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Complementarity of labor market institutions, equilibrium unemployment and the propagation of business cycles

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  • Burda, Michael C.
  • Weder, Mark

Abstract

This paper evaluates complementarities of labor market institutions and the business cycle in the context of a stochastic dynamic general equilibrium model economy. Matching between workers and vacancies with endogenous time spent in search, Nash{bargained wages, payroll taxation, and differential support for unemployed labor in search and leisure are central aspects of the model. For plausible regions of the policy and institutional parameter space, the model exhibits more persistence than standard RBC models and can exhibit indeterminacy of rational expectations paths without increasing returns in production. Furthermore, labor market institutions act in a complementary fashion in generating these effects. --

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Bibliographic Info

Paper provided by Humboldt University of Berlin, Interdisciplinary Research Project 373: Quantification and Simulation of Economic Processes in its series SFB 373 Discussion Papers with number 2001,49.

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Date of creation: 2001
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Handle: RePEc:zbw:sfb373:200149

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Keywords: Business Cycles; European Labor Markets; Indeterminacy;

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Citations

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Cited by:
  1. Bruno Van Der Linden, 2003. "Unemployment Insurance and Training in an Equilibrium Matching Model with Heterogeneous Agents," Working Papers, Centre de Recherche en Economie et Statistique 2003-01, Centre de Recherche en Economie et Statistique.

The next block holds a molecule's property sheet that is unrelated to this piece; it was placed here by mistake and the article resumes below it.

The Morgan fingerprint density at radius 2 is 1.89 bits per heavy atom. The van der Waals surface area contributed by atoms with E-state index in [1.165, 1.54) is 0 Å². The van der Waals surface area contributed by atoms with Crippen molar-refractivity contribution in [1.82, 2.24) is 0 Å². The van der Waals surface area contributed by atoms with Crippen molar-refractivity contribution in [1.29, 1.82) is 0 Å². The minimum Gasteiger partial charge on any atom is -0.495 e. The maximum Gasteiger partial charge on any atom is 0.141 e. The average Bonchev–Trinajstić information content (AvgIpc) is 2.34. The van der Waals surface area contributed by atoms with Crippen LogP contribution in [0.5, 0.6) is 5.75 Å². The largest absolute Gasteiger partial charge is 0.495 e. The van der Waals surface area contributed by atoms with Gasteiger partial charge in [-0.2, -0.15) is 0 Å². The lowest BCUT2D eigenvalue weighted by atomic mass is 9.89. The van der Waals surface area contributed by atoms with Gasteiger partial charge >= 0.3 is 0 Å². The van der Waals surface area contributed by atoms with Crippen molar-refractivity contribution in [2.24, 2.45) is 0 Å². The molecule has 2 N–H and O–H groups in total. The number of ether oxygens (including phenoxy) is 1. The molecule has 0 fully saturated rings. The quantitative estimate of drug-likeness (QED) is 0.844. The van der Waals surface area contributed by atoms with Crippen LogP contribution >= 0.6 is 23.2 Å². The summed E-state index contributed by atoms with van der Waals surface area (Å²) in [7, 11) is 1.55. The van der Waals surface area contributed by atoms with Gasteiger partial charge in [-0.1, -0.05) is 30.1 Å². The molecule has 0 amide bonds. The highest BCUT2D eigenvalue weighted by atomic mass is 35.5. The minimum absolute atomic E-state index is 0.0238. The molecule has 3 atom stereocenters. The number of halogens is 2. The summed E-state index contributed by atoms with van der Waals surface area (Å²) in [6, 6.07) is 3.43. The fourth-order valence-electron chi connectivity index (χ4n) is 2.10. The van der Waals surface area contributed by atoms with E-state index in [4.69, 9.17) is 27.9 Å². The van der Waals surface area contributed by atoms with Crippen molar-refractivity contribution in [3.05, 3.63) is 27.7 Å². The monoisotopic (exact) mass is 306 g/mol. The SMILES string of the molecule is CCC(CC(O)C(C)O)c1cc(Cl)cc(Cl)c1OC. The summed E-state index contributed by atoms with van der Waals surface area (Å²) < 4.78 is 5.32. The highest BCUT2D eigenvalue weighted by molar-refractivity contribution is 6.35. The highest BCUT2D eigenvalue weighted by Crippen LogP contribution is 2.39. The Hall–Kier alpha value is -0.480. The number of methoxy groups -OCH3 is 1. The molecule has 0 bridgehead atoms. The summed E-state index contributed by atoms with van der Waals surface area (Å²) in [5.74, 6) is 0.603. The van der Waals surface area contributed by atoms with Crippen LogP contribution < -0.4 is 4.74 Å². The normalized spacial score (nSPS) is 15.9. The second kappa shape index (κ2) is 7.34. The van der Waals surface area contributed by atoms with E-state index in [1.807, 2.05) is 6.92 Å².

2. Odile Chagny & Frédéric Reynès & Henri Sterdyniak, 2002. "The equilibrium rate of unemployment : a theoretical discussion and an empirical evaluation for six OECD countries," Sciences Po publications n°2002-04, Sciences Po.
  3. Nigar Hashimzade & Salvador Ortigueira, 2004. "Endogenous Business Cycle with Search in the Labour Market," Money Macro and Finance (MMF) Research Group Conference 2004, Money Macro and Finance Research Group 78, Money Macro and Finance Research Group.
  4. Nikolai Stähler & Carlos Thomas, 2011. "FiMod - a DSGE model for fiscal policy simulations," Banco de Espa�a Working Papers 1110, Banco de Espa�a.
  5. Guerrazzi, Marco, 2011. "The animal spirits hypothesis and the Benhabib-Farmer condition for indeterminacy," MPRA Paper 30673, University Library of Munich, Germany.
  6. Takushi Kurozumi & Willem Van Zandweghe, 2008. "Labor market search and interest rate policy," Research Working Paper, Federal Reserve Bank of Kansas City RWP 08-03, Federal Reserve Bank of Kansas City.
  7. Odile Chagny & Frédéric Reynès & Henri Sterdyniak, 2004. "Le taux de chômage et d'équilibre : Discussion empirique et évaluation empirique," Macroeconomics, EconWPA 0411017, EconWPA, revised 08 Dec 2004.
  8. Jens Rubart, 2006. "Dismissal Protection or Wage Flexibility," Computing in Economics and Finance 2006, Society for Computational Economics 406, Society for Computational Economics.
  9. Moyen, Stéphane & Stähler, Nikolai, 2009. "Unemployment insurance and the business cycle: prolong benefit entitlements in bad times?," Discussion Paper Series 1: Economic Studies 2009,30, Deutsche Bundesbank, Research Centre.
  10. Thomas Lubik & Michael Krause, 2004. "A Note on Instability and Indeterminacy in Search and Matching Models," Economics Working Paper Archive, The Johns Hopkins University,Department of Economics 518, The Johns Hopkins University,Department of Economics.
  11. M. Scarlato & M. Cenci, 2004. "Innovazione tecnologica e offerta di skills:una simulazione," Computational Economics, EconWPA 0401003, EconWPA.
  12. repec:spo:wpecon:info:hdl:2441/1905 is not listed on IDEAS
  13. Giammarioli, Nicola, 2003. "Indeterminacy and search theory," Working Paper Series, European Central Bank 0271, European Central Bank.
  14. Frank Oskamp & Dennis J. Snower, 2007. "Interactions between Employment and Training Policies," Kiel Working Papers 1389, Kiel Institute for the World Economy.

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